The appeal of Roaring Lion Creek extends beyond its distinctive appearance and gullible fish. With the 2016 blowup occurring only about 4 air miles from Hamilton, the canyon is eminently accessible. When I visit family in the area, it’s about a 20-minute drive to the trailhead and then a short walk to the stream. And yet, there is a measure of solitude to be found there. The only fishing pressure estimate that MT FWP has completed for Roaring Lion indicated that fishermen spent a mere 369 angler days there in 2013. That paltry figure has likely not increased since fire ravaged the drainage. Although the trailheads attract a few hikers, I have personally never seen another soul fishing that stream aside from my company.

I last visited Roaring Lion in mid-June 2023. Although it ran clear, the stream was high, as peak flows from snowmelt had not yet fully receded and the spring months had been especially rainy. Lush green foliage and abundant wildflowers attested to the season and the canyon’s ongoing rebirth; pine saplings dotted the landscape, and the brush along the creek was more dense. Cooler weather convinced my dad — who usually avoided the creek because there wasn’t “a stick of shade” to provide refuge from the sun — to fish with me there twice. The first time, we went further upstream, near the Roaring Lion trailhead, which features lots of boulders and deadfall. It resembles the section downstream of the footbridge near the Sawtooth Creek trailhead but is not quite as steep and rugged. A few small cutthroats hammered the Micro-Chubby Chernobyl that I dropped into small runs along logs on that sunny morning.

Charred, dead pines stand as monuments to the 2016 wildfire, even as the lush green of renewed vegetative growth highlights the area’s recovery in this June 2023 photo taken near the Sawtooth Creek trailhead. Photo by ADAM R. HODGE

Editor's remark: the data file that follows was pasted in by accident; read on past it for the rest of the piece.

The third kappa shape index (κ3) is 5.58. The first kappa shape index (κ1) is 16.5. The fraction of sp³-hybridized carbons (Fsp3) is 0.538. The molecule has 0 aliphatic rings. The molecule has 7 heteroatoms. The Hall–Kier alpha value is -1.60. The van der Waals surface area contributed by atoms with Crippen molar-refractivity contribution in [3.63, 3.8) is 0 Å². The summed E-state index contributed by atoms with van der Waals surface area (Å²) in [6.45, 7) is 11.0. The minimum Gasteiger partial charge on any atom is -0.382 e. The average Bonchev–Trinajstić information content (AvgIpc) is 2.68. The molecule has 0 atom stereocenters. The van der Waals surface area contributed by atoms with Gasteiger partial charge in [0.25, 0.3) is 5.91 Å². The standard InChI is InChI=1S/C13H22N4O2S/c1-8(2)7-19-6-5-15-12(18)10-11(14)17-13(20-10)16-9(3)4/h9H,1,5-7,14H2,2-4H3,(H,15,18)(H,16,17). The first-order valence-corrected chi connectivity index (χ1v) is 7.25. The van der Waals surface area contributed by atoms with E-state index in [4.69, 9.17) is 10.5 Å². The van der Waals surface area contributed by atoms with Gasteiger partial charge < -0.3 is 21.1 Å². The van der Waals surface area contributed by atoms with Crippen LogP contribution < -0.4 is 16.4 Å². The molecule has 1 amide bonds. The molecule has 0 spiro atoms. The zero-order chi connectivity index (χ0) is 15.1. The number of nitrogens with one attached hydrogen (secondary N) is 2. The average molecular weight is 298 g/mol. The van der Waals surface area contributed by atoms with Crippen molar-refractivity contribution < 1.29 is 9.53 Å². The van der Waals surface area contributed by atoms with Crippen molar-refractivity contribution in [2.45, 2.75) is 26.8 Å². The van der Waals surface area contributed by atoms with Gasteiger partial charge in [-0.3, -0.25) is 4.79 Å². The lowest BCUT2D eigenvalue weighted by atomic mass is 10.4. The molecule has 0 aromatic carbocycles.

When we returned two days later, a wall of rain visible up the canyon kept us near the Sawtooth Trail. The fish largely ignored my dry flies on that overcast evening, so I tied up a dry-dropper rig consisting of a Micro-Chubby and a stonefly nymph. I was instantly rewarded for not quite being a “dry or die” angler when an 11-inch brown took the nymph on my first cast into a pool downstream of the footbridge. That stonefly imitation landed me two smaller cutthroats just above the bridge before the daily thunderstorm arrived and forced us to leave.

And so, quite a bit of life remains in Roaring Lion Creek after a wildfire swept its canyon in 2016. The same undoubtedly holds true for many other Montana streams that have burned over in recent years. Personally, I have found that fishing in an overlooked place that offers ample reminders of both its trauma and its resilience can make one more deeply appreciate the experience.

Adam R. Hodge is a history professor who earned his doctorate at the University of Nebraska. He is currently working on a book that examines the history of bull trout in Montana’s Bitterroot basin and another that considers the arctic grayling’s past, present, and future in the Treasure State.